Changes in Sun-Related Attitudes and Behaviors, and Reduced Sunburn Prevalence in a Population at High Risk of Melanoma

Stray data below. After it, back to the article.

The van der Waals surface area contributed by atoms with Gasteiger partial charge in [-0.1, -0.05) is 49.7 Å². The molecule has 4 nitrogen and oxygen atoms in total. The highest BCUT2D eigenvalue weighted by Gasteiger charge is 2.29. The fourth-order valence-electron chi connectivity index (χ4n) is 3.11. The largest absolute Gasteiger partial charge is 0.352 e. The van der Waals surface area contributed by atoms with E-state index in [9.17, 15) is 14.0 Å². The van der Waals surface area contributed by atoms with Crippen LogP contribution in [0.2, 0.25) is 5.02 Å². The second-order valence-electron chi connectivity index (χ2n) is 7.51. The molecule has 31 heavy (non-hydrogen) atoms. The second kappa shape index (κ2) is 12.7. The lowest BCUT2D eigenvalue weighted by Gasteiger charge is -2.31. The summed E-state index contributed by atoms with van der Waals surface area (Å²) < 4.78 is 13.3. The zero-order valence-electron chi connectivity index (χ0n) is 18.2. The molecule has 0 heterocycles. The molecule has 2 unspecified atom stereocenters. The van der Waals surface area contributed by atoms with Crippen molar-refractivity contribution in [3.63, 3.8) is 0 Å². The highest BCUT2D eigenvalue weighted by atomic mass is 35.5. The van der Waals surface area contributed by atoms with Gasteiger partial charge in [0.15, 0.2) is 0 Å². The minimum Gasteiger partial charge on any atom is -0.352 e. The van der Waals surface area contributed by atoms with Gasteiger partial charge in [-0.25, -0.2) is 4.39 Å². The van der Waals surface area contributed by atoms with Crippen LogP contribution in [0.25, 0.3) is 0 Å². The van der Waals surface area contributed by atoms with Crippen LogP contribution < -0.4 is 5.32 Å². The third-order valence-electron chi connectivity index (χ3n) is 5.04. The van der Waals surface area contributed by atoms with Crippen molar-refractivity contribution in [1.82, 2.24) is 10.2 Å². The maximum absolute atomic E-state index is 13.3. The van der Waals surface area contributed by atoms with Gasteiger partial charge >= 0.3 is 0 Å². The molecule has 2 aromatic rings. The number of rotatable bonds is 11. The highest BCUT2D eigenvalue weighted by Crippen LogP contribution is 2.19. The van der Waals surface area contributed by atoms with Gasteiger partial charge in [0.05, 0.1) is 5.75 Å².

Incidence and mortality rates of cutaneous melanoma have increased steeply in recent decades in most Western industrialized countries (Muir et al., 1987). With increasing concern about ozone depletion occurring throughout the world, fears have been expressed about increased risk of melanoma as a result of the increased ultraviolet radiation (UVR) (Jones, 1987). Australia has the highest rate of melanoma in the world. The incidence in Australia is related to latitude of residence, but even in the southernmost mainland state of Victoria, the age-standardized incidence rate in 1988 was 22.8/100,000 men and 21.3/100,000 women (Giles, Farrugia, Silver, & Staples, 1992). Not only has concern about melanoma prevention been expressed in Australian health policy documents (Health for All Australians Committee, 1988), but it has also been identified as a cancer prevention priority for Europe (MacKie et al., 1991).